“Sir, I’m sorry. I dropped the wire on the floor.”

“That’s OK. Just open up another one.”

“Sir, I’m sorry. That was the last one in the hospital.”

“There’s an art to coming in to help a colleague in trouble. Most of us have been in that situation, both giving and receiving help. A scheduled case that goes bad is different from a trauma. In trauma, you expect the worst. Your thinking and expectations are already looking for trouble. In a routine case, trouble is an unwelcome surprise, and even an experienced surgeon may have difficulty shifting from routine to crisis mode.”

 

We inquired how quickly we could get another wire. It would take hours, if we were lucky. The patient was still actively bleeding and requiring increasing fluid and blood support to maintain pressure. After a few creative attempts at solving this problem, it was clear that it was not going to be solved by me, today, in that room. It was time to pull the trigger and make the call the interventionalist dreads – the call to the surgeon.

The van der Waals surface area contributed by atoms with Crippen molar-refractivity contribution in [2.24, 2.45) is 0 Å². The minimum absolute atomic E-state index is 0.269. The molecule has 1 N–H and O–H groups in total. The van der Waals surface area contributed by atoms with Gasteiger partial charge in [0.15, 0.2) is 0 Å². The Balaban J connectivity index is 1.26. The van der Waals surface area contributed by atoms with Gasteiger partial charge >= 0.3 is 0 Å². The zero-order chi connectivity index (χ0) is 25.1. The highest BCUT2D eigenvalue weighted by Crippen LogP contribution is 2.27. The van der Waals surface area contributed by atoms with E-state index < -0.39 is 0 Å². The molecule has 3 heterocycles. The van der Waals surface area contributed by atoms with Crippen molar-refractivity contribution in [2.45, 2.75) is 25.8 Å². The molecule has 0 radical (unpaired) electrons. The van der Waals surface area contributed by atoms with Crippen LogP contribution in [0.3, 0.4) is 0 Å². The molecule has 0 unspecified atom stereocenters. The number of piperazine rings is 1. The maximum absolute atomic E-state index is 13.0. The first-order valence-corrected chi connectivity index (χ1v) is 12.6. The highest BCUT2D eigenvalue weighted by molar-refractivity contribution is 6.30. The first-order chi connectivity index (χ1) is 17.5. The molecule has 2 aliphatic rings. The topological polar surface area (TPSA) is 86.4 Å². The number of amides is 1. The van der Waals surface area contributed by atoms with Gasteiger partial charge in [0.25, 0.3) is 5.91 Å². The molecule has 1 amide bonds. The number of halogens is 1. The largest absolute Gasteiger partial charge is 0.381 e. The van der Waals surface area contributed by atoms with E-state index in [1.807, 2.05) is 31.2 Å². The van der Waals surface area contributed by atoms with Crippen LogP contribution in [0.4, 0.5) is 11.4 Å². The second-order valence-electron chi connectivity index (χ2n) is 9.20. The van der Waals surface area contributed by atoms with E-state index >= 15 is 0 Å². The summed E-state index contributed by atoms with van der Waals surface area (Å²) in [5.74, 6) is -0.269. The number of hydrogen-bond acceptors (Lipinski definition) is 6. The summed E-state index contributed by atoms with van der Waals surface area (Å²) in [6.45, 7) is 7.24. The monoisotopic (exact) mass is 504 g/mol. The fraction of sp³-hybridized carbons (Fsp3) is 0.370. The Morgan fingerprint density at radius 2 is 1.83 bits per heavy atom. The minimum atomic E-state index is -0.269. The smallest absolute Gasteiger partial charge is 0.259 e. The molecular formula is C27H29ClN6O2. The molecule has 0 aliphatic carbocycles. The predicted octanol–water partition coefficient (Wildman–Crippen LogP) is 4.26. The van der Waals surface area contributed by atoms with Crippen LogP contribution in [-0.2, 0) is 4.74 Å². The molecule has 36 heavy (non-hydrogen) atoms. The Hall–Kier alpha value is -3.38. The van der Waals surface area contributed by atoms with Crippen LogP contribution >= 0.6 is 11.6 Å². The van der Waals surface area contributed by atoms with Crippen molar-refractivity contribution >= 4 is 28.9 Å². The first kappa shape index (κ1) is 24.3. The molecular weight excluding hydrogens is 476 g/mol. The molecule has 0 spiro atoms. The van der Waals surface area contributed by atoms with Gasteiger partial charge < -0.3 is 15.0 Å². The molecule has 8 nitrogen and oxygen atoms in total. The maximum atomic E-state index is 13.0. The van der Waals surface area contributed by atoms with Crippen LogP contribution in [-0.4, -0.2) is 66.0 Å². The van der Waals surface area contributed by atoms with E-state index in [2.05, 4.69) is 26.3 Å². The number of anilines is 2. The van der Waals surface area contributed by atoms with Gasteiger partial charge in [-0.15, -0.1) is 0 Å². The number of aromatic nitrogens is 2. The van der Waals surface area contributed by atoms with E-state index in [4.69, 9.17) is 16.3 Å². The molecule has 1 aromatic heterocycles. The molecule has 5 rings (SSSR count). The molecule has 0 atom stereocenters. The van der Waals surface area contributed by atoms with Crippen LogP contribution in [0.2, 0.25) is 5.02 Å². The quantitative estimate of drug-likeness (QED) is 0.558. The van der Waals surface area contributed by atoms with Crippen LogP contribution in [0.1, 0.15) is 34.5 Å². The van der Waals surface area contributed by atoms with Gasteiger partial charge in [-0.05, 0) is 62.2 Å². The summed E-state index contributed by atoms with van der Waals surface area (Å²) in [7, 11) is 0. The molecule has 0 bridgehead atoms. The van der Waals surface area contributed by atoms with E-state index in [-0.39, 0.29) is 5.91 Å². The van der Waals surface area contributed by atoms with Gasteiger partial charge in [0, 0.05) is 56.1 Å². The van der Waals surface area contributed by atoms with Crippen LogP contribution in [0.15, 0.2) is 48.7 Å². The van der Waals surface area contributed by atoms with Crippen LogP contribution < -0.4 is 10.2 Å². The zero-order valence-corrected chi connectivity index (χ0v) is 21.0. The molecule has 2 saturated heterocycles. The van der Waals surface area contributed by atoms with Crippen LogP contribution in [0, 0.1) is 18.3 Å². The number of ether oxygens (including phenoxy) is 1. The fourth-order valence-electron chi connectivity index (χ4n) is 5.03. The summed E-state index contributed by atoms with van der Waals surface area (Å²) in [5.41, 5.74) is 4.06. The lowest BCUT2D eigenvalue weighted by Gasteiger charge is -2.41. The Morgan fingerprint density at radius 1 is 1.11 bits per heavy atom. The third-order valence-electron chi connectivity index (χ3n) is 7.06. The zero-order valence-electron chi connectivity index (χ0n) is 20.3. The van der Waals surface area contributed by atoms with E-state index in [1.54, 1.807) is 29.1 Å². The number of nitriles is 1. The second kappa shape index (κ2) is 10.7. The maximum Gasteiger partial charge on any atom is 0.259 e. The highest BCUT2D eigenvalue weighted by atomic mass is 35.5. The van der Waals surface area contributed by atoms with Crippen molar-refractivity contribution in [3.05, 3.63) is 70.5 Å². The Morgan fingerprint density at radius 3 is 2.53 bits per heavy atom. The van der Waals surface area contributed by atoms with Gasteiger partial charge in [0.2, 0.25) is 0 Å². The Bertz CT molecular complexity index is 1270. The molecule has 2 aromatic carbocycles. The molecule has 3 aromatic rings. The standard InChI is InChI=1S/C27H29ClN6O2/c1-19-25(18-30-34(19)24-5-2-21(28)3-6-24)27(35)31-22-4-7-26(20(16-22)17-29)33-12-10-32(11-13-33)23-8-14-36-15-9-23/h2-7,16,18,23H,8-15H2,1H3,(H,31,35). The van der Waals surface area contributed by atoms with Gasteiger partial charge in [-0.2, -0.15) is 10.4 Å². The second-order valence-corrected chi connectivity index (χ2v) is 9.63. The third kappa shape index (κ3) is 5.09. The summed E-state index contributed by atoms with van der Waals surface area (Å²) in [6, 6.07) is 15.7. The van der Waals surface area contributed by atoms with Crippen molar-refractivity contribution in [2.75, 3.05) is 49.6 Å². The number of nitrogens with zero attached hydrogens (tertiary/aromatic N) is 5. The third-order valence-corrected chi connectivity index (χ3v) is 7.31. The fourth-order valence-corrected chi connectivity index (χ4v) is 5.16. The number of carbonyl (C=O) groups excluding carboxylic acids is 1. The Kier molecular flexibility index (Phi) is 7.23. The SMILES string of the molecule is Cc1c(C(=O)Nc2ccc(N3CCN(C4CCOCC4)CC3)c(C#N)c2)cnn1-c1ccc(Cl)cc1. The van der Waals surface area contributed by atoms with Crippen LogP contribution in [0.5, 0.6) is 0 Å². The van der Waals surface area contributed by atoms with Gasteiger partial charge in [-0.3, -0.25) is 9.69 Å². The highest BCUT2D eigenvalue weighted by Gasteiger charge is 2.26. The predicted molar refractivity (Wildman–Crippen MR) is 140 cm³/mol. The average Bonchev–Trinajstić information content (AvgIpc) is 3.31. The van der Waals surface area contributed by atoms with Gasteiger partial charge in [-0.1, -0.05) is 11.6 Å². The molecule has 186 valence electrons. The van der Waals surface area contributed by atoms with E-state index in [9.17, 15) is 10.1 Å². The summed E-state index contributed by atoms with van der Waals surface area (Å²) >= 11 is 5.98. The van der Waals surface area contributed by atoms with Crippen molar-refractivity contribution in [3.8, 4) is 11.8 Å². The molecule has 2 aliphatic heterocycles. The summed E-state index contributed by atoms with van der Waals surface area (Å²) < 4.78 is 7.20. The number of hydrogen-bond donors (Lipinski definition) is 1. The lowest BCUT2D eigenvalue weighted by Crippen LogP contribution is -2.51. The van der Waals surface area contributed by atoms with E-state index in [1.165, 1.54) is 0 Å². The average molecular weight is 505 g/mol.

The general surgeon came down to the angio suite and I explained what was happening. I marked the bowel with a dye to assist him in surgery, and sent the patient with him to the OR. The patient was operated on within 30 minutes from leaving my cath lab, and OR time was perhaps 45 minutes. After the procedure was done the surgeon remarked to me that it was one of the easiest resections ever, as he knew exactly where to go from my work.  The surgeon never said anything negative to me, and we had a very good working relationship thereafter.